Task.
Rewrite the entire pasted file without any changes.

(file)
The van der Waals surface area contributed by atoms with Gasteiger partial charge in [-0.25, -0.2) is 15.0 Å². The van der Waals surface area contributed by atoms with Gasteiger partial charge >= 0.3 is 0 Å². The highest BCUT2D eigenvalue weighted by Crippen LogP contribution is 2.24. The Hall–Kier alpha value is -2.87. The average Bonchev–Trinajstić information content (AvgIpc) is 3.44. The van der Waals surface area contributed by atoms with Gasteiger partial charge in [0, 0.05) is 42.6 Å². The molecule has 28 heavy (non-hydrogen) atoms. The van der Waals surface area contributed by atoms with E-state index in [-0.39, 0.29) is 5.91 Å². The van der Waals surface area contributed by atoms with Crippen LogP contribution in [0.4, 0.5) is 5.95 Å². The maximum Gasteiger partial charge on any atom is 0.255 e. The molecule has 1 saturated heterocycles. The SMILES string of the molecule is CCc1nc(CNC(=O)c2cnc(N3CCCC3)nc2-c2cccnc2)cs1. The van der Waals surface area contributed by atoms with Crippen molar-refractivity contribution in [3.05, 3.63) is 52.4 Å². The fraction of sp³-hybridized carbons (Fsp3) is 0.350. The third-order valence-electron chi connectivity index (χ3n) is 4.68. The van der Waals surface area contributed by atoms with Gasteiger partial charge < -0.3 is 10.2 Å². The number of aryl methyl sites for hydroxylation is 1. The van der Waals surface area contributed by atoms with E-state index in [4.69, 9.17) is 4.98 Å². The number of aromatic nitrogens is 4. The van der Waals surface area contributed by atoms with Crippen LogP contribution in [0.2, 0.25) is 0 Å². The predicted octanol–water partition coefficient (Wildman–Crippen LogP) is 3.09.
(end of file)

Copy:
The van der Waals surface area contributed by atoms with Gasteiger partial charge in [-0.25, -0.2) is 15.0 Å². The van der Waals surface area contributed by atoms with Gasteiger partial charge >= 0.3 is 0 Å². The highest BCUT2D eigenvalue weighted by Crippen LogP contribution is 2.24. The Hall–Kier alpha value is -2.87. The average Bonchev–Trinajstić information content (AvgIpc) is 3.44. The van der Waals surface area contributed by atoms with Gasteiger partial charge in [0, 0.05) is 42.6 Å². The molecule has 28 heavy (non-hydrogen) atoms. The van der Waals surface area contributed by atoms with E-state index in [-0.39, 0.29) is 5.91 Å². The van der Waals surface area contributed by atoms with Crippen LogP contribution in [0.4, 0.5) is 5.95 Å². The maximum Gasteiger partial charge on any atom is 0.255 e. The molecule has 1 saturated heterocycles. The SMILES string of the molecule is CCc1nc(CNC(=O)c2cnc(N3CCCC3)nc2-c2cccnc2)cs1. The van der Waals surface area contributed by atoms with Crippen molar-refractivity contribution in [3.05, 3.63) is 52.4 Å². The fraction of sp³-hybridized carbons (Fsp3) is 0.350. The third-order valence-electron chi connectivity index (χ3n) is 4.68. The van der Waals surface area contributed by atoms with Gasteiger partial charge < -0.3 is 10.2 Å². The number of aryl methyl sites for hydroxylation is 1. The van der Waals surface area contributed by atoms with E-state index in [4.69, 9.17) is 4.98 Å². The number of aromatic nitrogens is 4. The van der Waals surface area contributed by atoms with Crippen LogP contribution in [0.2, 0.25) is 0 Å². The predicted octanol–water partition coefficient (Wildman–Crippen LogP) is 3.09.